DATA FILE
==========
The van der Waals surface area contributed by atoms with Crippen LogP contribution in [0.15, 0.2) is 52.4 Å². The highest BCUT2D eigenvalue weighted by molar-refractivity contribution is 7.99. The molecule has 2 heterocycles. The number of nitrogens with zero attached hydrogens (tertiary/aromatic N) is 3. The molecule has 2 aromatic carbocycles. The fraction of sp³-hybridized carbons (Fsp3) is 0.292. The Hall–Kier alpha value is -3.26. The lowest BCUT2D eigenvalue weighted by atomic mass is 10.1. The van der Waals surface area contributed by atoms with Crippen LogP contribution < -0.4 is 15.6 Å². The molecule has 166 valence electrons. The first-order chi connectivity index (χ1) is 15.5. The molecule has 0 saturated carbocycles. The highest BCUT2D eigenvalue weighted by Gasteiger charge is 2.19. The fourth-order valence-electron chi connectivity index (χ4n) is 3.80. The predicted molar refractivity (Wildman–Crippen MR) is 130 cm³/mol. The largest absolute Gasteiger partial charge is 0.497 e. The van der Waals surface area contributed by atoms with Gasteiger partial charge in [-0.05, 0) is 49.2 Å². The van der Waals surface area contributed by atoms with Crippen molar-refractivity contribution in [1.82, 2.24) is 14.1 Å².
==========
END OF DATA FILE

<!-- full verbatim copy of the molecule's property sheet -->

The van der Waals surface area contributed by atoms with Crippen LogP contribution in [0.15, 0.2) is 52.4 Å². The highest BCUT2D eigenvalue weighted by molar-refractivity contribution is 7.99. The molecule has 2 heterocycles. The number of nitrogens with zero attached hydrogens (tertiary/aromatic N) is 3. The molecule has 2 aromatic carbocycles. The fraction of sp³-hybridized carbons (Fsp3) is 0.292. The Hall–Kier alpha value is -3.26. The lowest BCUT2D eigenvalue weighted by atomic mass is 10.1. The van der Waals surface area contributed by atoms with Crippen LogP contribution < -0.4 is 15.6 Å². The molecule has 166 valence electrons. The first-order chi connectivity index (χ1) is 15.5. The molecule has 0 saturated carbocycles. The highest BCUT2D eigenvalue weighted by Gasteiger charge is 2.19. The fourth-order valence-electron chi connectivity index (χ4n) is 3.80. The predicted molar refractivity (Wildman–Crippen MR) is 130 cm³/mol. The largest absolute Gasteiger partial charge is 0.497 e. The van der Waals surface area contributed by atoms with Gasteiger partial charge in [-0.05, 0) is 49.2 Å². The van der Waals surface area contributed by atoms with Crippen molar-refractivity contribution in [1.82, 2.24) is 14.1 Å².